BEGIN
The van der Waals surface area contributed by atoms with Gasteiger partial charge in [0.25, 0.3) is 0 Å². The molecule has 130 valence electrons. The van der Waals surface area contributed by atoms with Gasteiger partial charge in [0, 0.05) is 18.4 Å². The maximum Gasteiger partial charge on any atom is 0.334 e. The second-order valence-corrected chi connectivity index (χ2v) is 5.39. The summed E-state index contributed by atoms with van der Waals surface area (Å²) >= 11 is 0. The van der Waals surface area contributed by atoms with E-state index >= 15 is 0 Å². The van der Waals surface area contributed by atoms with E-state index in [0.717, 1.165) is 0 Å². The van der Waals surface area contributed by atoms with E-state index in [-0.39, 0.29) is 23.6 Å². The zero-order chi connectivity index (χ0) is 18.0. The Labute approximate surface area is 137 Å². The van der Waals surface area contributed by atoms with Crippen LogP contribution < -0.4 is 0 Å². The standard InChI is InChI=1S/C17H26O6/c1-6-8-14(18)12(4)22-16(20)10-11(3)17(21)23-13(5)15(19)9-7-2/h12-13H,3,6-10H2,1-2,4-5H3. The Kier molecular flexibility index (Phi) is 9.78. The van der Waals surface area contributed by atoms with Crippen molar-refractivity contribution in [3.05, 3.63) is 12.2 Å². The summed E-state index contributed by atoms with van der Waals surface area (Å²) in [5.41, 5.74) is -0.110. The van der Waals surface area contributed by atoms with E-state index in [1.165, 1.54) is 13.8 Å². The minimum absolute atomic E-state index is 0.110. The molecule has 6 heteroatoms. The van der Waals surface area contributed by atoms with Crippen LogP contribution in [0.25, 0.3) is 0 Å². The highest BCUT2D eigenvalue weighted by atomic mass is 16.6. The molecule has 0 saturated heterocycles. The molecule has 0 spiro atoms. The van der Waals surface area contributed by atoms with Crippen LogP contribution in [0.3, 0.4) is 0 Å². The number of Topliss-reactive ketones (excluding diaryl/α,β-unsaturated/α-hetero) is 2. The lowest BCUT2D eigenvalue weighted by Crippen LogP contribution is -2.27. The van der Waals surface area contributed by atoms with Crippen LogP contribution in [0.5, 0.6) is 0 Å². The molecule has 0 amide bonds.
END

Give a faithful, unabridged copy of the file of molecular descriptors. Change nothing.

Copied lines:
The van der Waals surface area contributed by atoms with Gasteiger partial charge in [0.25, 0.3) is 0 Å². The molecule has 130 valence electrons. The van der Waals surface area contributed by atoms with Gasteiger partial charge in [0, 0.05) is 18.4 Å². The maximum Gasteiger partial charge on any atom is 0.334 e. The second-order valence-corrected chi connectivity index (χ2v) is 5.39. The summed E-state index contributed by atoms with van der Waals surface area (Å²) >= 11 is 0. The van der Waals surface area contributed by atoms with E-state index >= 15 is 0 Å². The van der Waals surface area contributed by atoms with E-state index in [0.717, 1.165) is 0 Å². The van der Waals surface area contributed by atoms with E-state index in [-0.39, 0.29) is 23.6 Å². The zero-order chi connectivity index (χ0) is 18.0. The Labute approximate surface area is 137 Å². The van der Waals surface area contributed by atoms with Crippen LogP contribution < -0.4 is 0 Å². The standard InChI is InChI=1S/C17H26O6/c1-6-8-14(18)12(4)22-16(20)10-11(3)17(21)23-13(5)15(19)9-7-2/h12-13H,3,6-10H2,1-2,4-5H3. The Kier molecular flexibility index (Phi) is 9.78. The van der Waals surface area contributed by atoms with Crippen molar-refractivity contribution in [3.05, 3.63) is 12.2 Å². The summed E-state index contributed by atoms with van der Waals surface area (Å²) in [5.41, 5.74) is -0.110. The van der Waals surface area contributed by atoms with E-state index in [1.165, 1.54) is 13.8 Å². The minimum absolute atomic E-state index is 0.110. The molecule has 6 heteroatoms. The van der Waals surface area contributed by atoms with Crippen LogP contribution in [0.25, 0.3) is 0 Å². The highest BCUT2D eigenvalue weighted by atomic mass is 16.6. The molecule has 0 saturated heterocycles. The molecule has 0 spiro atoms. The van der Waals surface area contributed by atoms with Crippen LogP contribution in [0.3, 0.4) is 0 Å². The number of Topliss-reactive ketones (excluding diaryl/α,β-unsaturated/α-hetero) is 2. The lowest BCUT2D eigenvalue weighted by Crippen LogP contribution is -2.27. The van der Waals surface area contributed by atoms with Crippen LogP contribution in [0.5, 0.6) is 0 Å². The molecule has 0 amide bonds.